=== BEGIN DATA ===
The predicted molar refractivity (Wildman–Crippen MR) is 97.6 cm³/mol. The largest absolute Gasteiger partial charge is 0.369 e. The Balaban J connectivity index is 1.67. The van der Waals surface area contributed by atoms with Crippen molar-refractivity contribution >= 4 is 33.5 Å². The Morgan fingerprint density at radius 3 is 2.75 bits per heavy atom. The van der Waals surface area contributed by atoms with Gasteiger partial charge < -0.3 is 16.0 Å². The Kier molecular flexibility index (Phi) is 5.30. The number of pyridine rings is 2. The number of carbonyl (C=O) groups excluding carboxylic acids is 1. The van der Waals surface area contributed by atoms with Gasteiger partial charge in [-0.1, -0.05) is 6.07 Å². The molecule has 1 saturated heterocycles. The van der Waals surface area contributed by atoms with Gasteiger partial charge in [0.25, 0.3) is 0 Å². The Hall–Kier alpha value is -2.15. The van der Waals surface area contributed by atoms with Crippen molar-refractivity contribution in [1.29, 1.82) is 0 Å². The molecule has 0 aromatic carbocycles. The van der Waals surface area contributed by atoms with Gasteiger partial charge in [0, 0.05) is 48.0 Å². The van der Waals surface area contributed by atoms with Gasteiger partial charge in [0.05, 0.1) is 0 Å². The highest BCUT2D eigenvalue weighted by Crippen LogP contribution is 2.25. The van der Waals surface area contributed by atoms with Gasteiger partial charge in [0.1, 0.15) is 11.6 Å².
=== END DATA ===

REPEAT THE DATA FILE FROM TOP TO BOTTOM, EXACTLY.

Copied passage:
The predicted molar refractivity (Wildman–Crippen MR) is 97.6 cm³/mol. The largest absolute Gasteiger partial charge is 0.369 e. The Balaban J connectivity index is 1.67. The van der Waals surface area contributed by atoms with Crippen molar-refractivity contribution >= 4 is 33.5 Å². The Morgan fingerprint density at radius 3 is 2.75 bits per heavy atom. The van der Waals surface area contributed by atoms with Gasteiger partial charge < -0.3 is 16.0 Å². The Kier molecular flexibility index (Phi) is 5.30. The number of pyridine rings is 2. The number of carbonyl (C=O) groups excluding carboxylic acids is 1. The van der Waals surface area contributed by atoms with Gasteiger partial charge in [-0.1, -0.05) is 6.07 Å². The molecule has 1 saturated heterocycles. The van der Waals surface area contributed by atoms with Gasteiger partial charge in [0.25, 0.3) is 0 Å². The Hall–Kier alpha value is -2.15. The van der Waals surface area contributed by atoms with Crippen molar-refractivity contribution in [1.29, 1.82) is 0 Å². The molecule has 0 aromatic carbocycles. The van der Waals surface area contributed by atoms with Gasteiger partial charge in [0, 0.05) is 48.0 Å². The van der Waals surface area contributed by atoms with Gasteiger partial charge in [0.05, 0.1) is 0 Å². The highest BCUT2D eigenvalue weighted by Crippen LogP contribution is 2.25. The van der Waals surface area contributed by atoms with Gasteiger partial charge in [0.1, 0.15) is 11.6 Å².